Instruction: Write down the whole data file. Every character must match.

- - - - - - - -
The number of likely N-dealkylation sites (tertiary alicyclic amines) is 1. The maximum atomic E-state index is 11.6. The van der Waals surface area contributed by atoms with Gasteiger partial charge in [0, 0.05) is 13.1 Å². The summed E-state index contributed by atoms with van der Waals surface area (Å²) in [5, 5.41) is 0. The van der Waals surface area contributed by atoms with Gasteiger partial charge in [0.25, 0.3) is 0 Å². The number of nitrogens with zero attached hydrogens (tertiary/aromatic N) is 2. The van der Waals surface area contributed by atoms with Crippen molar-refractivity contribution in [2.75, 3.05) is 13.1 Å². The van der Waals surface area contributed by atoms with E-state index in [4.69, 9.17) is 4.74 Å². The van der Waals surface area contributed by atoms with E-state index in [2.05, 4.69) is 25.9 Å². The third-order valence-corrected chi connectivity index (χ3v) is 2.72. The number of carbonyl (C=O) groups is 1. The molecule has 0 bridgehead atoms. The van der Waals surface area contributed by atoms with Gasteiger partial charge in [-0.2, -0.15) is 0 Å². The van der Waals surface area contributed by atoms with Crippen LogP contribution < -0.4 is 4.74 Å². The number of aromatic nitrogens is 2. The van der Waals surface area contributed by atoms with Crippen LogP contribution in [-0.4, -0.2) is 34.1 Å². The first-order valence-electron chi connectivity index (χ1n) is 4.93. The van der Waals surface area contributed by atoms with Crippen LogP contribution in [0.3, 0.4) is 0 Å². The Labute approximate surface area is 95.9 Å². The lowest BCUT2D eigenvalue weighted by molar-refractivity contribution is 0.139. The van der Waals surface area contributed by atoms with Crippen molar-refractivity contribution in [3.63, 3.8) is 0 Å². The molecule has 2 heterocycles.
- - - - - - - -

The number of likely N-dealkylation sites (tertiary alicyclic amines) is 1. The maximum atomic E-state index is 11.6. The van der Waals surface area contributed by atoms with Gasteiger partial charge in [0, 0.05) is 13.1 Å². The summed E-state index contributed by atoms with van der Waals surface area (Å²) in [5, 5.41) is 0. The van der Waals surface area contributed by atoms with Gasteiger partial charge in [0.25, 0.3) is 0 Å². The number of nitrogens with zero attached hydrogens (tertiary/aromatic N) is 2. The van der Waals surface area contributed by atoms with Crippen molar-refractivity contribution in [2.75, 3.05) is 13.1 Å². The van der Waals surface area contributed by atoms with E-state index in [4.69, 9.17) is 4.74 Å². The van der Waals surface area contributed by atoms with E-state index in [2.05, 4.69) is 25.9 Å². The third-order valence-corrected chi connectivity index (χ3v) is 2.72. The number of carbonyl (C=O) groups is 1. The molecule has 0 bridgehead atoms. The van der Waals surface area contributed by atoms with Gasteiger partial charge in [-0.2, -0.15) is 0 Å². The van der Waals surface area contributed by atoms with Crippen LogP contribution < -0.4 is 4.74 Å². The number of aromatic nitrogens is 2. The van der Waals surface area contributed by atoms with Crippen LogP contribution in [-0.4, -0.2) is 34.1 Å². The first-order valence-electron chi connectivity index (χ1n) is 4.93. The van der Waals surface area contributed by atoms with Crippen LogP contribution in [0.3, 0.4) is 0 Å². The Labute approximate surface area is 95.9 Å². The lowest BCUT2D eigenvalue weighted by molar-refractivity contribution is 0.139. The van der Waals surface area contributed by atoms with Crippen molar-refractivity contribution in [3.63, 3.8) is 0 Å². The molecule has 2 heterocycles.